Real faces from the war in Syria

Posted on November 12, 2012

Malek lost his leg at 10 years old.

After helping children take cover from shelling that was nearing his town in Idlib, Syria, Malek was struck by the aerial attack. More than 3/4 of his left leg is gone.

At only 10 years old, this boy has faced the consequences of violence and inhumanity. His sole comfort is an Atari handheld console, but even that doesn’t help him avoid the sensation he feels where his left leg should be.

Before you read this, you didn’t even know Malek existed – but he does. And he’s living what some people would call a nightmare.

He lives without his mom and dad in a hospital in Reyhanli, a Turkish town bordering Syria.

The world can seem quite large. Pain and suffering happening in a country miles away is easily ignored – unless you’re somehow touched by it.

I’ve lived in America my whole life, and I can’t see myself living anywhere else. However, I’m a first-generation American whose parents came from Damascus, Syria for a better life.

With more than 30,000 Syrians killed, people ask me what I think about what’s happening in Syria. I tell them I’m not in a place to say because I’m not there. It’s a really complicated situation, and all I know for sure is that people are getting hurt. I hope that they all see justice soon.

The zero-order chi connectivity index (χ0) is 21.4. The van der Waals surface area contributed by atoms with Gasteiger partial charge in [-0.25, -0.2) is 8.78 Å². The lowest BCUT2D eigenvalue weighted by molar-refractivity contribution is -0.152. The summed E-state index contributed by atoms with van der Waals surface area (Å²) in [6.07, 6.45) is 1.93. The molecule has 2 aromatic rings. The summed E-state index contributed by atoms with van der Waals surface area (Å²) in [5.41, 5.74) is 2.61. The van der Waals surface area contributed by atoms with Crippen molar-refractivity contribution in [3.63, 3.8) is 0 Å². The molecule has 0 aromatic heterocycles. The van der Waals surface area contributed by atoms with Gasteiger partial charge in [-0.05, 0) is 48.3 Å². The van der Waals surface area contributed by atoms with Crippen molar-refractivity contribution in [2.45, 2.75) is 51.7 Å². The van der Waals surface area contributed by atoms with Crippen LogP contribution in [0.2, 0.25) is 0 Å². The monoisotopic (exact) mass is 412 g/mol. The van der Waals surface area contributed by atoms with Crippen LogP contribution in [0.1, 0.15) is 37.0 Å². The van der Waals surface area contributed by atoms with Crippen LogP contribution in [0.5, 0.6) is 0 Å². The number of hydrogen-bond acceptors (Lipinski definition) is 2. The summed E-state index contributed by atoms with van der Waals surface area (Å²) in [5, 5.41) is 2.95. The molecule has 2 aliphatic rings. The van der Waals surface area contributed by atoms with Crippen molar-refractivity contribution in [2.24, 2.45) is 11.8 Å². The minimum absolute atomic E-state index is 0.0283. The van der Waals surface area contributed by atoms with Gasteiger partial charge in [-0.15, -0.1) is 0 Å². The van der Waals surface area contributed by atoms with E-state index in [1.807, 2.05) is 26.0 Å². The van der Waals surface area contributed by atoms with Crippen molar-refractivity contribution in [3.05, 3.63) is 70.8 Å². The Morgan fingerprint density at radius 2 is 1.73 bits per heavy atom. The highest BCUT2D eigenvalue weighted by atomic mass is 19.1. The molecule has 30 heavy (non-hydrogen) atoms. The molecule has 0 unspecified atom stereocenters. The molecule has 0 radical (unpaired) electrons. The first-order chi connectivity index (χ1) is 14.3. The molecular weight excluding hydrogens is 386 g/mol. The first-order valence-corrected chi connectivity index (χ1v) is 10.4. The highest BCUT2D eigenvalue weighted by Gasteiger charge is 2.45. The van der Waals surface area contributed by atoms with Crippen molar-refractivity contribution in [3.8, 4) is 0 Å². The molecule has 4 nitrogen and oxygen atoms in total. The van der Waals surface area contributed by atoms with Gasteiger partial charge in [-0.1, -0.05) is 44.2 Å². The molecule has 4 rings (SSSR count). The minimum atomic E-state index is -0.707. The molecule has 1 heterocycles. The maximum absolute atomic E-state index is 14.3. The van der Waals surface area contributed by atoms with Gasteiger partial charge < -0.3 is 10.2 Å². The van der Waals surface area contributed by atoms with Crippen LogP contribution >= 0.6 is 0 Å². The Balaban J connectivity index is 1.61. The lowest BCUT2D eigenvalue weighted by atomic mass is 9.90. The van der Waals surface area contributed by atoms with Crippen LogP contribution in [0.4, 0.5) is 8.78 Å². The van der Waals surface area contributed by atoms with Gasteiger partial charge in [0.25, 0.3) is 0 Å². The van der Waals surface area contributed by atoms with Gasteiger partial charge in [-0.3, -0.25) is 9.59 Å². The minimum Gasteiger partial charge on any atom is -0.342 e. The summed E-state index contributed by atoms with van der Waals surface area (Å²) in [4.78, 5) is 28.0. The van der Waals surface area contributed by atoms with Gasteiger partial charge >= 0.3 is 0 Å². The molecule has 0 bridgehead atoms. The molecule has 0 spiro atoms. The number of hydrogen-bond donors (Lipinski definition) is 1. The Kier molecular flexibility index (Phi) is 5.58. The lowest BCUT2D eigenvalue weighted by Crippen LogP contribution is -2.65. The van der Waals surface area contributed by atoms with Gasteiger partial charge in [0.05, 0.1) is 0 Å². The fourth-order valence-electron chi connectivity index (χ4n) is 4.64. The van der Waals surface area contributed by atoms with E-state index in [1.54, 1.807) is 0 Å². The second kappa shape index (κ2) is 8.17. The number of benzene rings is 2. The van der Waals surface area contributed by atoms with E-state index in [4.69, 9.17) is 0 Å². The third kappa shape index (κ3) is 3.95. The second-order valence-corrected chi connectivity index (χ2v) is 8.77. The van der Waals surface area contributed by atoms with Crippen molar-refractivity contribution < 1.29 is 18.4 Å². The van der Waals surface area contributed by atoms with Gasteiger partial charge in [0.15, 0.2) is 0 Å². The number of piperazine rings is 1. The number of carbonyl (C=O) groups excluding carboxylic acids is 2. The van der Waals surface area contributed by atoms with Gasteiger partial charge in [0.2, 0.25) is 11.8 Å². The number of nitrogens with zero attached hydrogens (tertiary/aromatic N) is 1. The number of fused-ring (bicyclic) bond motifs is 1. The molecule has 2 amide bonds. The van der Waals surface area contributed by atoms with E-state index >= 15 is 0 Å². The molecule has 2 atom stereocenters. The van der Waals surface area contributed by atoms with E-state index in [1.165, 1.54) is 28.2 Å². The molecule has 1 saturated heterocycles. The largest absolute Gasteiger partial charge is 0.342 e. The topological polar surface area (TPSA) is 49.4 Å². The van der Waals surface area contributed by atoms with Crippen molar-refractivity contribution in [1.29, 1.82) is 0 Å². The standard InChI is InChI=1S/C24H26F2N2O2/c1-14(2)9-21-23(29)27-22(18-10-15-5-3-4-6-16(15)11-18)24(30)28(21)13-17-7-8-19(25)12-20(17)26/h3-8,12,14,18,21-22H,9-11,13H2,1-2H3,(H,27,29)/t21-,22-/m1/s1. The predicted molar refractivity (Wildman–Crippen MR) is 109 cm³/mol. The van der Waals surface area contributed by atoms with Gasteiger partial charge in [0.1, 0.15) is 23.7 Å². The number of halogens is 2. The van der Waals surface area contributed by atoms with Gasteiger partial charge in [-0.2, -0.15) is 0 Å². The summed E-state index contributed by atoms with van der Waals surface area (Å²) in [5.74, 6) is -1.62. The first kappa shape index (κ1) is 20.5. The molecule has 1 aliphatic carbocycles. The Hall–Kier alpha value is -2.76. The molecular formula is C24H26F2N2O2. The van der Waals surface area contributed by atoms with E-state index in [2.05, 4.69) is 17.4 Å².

Last month I got the opportunity to travel to Turkey. School was still in session, but there was a chance I could report from inside Syria. As a student journalist, there was no way I was going to miss out.

I spent a week there. My uncle was my guide, and he quickly introduced me to the key players of the trip.

There was Mohamad. He’s like an Arab Che Guevara. When he’s not going to Syria supplying the Free Syrian Army with weapons and aid, he’s in Turkey translating for Turkish news broadcasts.

Then there was Nour. She was the only female activist I met, but she thought like a man and acted like lady. Before moving to Turkey, Nour worked as a translator in Syria for international news agencies covering the civil war in Syria. Eventually, she began to receive threats from government supporters and had to leave her family in Syria because of it. In hijab, or headscarf worn by Muslim women, she traveled seven hours with me and my uncle to and from the Syrian border.

I wrote this hoping to introduce you to some of these real people who are working to bring democracy to their country.

You may not know them directly, but you know them through me.

At the very least, you know the 10-year-old boy who will grow up without a leg due to a violent civil war.

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Originally published in Fullerton Observer.

Posted in: Opinion